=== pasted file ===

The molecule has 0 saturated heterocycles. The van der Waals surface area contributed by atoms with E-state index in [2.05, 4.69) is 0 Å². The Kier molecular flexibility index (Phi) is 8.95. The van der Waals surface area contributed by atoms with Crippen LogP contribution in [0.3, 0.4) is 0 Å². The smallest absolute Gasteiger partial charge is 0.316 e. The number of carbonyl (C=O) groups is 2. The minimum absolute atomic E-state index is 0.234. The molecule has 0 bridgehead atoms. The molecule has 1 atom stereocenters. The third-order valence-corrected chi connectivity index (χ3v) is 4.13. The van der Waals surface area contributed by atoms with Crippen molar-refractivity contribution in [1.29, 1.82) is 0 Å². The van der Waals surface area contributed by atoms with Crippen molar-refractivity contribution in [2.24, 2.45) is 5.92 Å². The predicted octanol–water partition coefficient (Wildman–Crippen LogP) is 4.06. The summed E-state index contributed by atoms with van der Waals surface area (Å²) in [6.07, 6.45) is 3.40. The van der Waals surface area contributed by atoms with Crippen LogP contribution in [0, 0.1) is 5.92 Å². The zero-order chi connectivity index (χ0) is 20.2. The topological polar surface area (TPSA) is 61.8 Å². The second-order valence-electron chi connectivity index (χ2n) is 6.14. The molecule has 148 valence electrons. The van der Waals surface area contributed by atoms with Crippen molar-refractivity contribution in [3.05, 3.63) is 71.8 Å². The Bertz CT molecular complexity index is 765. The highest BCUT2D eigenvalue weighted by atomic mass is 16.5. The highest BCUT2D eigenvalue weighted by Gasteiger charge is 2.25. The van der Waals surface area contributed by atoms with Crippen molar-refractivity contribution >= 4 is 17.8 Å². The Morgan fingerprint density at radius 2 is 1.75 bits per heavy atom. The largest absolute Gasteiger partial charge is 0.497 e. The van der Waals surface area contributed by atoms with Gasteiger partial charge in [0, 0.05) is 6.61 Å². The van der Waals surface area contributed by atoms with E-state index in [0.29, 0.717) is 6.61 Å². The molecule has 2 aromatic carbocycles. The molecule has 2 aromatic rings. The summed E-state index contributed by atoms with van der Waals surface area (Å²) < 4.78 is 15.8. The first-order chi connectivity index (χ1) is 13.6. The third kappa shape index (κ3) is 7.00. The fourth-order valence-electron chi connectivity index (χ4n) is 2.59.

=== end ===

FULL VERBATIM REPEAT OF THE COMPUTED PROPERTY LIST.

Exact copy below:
The molecule has 0 saturated heterocycles. The van der Waals surface area contributed by atoms with E-state index in [2.05, 4.69) is 0 Å². The Kier molecular flexibility index (Phi) is 8.95. The van der Waals surface area contributed by atoms with Crippen LogP contribution in [0.3, 0.4) is 0 Å². The smallest absolute Gasteiger partial charge is 0.316 e. The number of carbonyl (C=O) groups is 2. The minimum absolute atomic E-state index is 0.234. The molecule has 0 bridgehead atoms. The molecule has 1 atom stereocenters. The third-order valence-corrected chi connectivity index (χ3v) is 4.13. The van der Waals surface area contributed by atoms with Crippen molar-refractivity contribution in [1.29, 1.82) is 0 Å². The van der Waals surface area contributed by atoms with Crippen molar-refractivity contribution in [2.24, 2.45) is 5.92 Å². The predicted octanol–water partition coefficient (Wildman–Crippen LogP) is 4.06. The summed E-state index contributed by atoms with van der Waals surface area (Å²) in [6.07, 6.45) is 3.40. The van der Waals surface area contributed by atoms with Crippen LogP contribution in [0, 0.1) is 5.92 Å². The zero-order chi connectivity index (χ0) is 20.2. The topological polar surface area (TPSA) is 61.8 Å². The second-order valence-electron chi connectivity index (χ2n) is 6.14. The molecule has 148 valence electrons. The van der Waals surface area contributed by atoms with Crippen molar-refractivity contribution in [3.05, 3.63) is 71.8 Å². The Bertz CT molecular complexity index is 765. The highest BCUT2D eigenvalue weighted by atomic mass is 16.5. The highest BCUT2D eigenvalue weighted by Gasteiger charge is 2.25. The van der Waals surface area contributed by atoms with Crippen molar-refractivity contribution >= 4 is 17.8 Å². The Morgan fingerprint density at radius 2 is 1.75 bits per heavy atom. The largest absolute Gasteiger partial charge is 0.497 e. The van der Waals surface area contributed by atoms with Gasteiger partial charge in [0, 0.05) is 6.61 Å². The van der Waals surface area contributed by atoms with E-state index in [0.29, 0.717) is 6.61 Å². The molecule has 2 aromatic carbocycles. The molecule has 2 aromatic rings. The summed E-state index contributed by atoms with van der Waals surface area (Å²) < 4.78 is 15.8. The first-order chi connectivity index (χ1) is 13.6. The third kappa shape index (κ3) is 7.00. The fourth-order valence-electron chi connectivity index (χ4n) is 2.59.